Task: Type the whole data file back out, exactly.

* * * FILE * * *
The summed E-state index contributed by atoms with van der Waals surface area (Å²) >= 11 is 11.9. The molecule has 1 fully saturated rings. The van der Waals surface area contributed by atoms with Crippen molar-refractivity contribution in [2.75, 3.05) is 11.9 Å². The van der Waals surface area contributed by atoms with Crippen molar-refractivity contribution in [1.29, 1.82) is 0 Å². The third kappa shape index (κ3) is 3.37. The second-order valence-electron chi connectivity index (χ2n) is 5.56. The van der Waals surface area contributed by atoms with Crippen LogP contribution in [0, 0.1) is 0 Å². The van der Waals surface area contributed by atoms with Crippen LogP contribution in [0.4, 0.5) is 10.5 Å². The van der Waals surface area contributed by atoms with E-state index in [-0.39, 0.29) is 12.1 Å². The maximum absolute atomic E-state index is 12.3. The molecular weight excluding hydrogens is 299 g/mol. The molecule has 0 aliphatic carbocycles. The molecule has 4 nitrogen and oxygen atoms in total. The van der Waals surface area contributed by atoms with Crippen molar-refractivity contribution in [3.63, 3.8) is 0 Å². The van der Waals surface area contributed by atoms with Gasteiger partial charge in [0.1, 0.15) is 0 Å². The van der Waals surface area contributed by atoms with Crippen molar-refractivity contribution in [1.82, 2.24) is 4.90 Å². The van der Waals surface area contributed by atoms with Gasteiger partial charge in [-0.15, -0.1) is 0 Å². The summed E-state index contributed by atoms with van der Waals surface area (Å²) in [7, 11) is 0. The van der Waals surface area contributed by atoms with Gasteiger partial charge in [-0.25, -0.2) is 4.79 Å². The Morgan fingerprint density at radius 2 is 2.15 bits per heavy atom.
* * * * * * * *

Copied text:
The summed E-state index contributed by atoms with van der Waals surface area (Å²) >= 11 is 11.9. The molecule has 1 fully saturated rings. The van der Waals surface area contributed by atoms with Crippen molar-refractivity contribution in [2.75, 3.05) is 11.9 Å². The van der Waals surface area contributed by atoms with Crippen molar-refractivity contribution in [1.29, 1.82) is 0 Å². The third kappa shape index (κ3) is 3.37. The second-order valence-electron chi connectivity index (χ2n) is 5.56. The van der Waals surface area contributed by atoms with Crippen LogP contribution in [0, 0.1) is 0 Å². The van der Waals surface area contributed by atoms with Crippen LogP contribution in [0.4, 0.5) is 10.5 Å². The van der Waals surface area contributed by atoms with E-state index in [-0.39, 0.29) is 12.1 Å². The maximum absolute atomic E-state index is 12.3. The molecular weight excluding hydrogens is 299 g/mol. The molecule has 0 aliphatic carbocycles. The molecule has 4 nitrogen and oxygen atoms in total. The van der Waals surface area contributed by atoms with Crippen molar-refractivity contribution in [3.63, 3.8) is 0 Å². The van der Waals surface area contributed by atoms with Gasteiger partial charge in [0.1, 0.15) is 0 Å². The van der Waals surface area contributed by atoms with Crippen molar-refractivity contribution in [1.82, 2.24) is 4.90 Å². The van der Waals surface area contributed by atoms with Gasteiger partial charge in [-0.15, -0.1) is 0 Å². The summed E-state index contributed by atoms with van der Waals surface area (Å²) in [7, 11) is 0. The van der Waals surface area contributed by atoms with Gasteiger partial charge in [-0.25, -0.2) is 4.79 Å². The Morgan fingerprint density at radius 2 is 2.15 bits per heavy atom.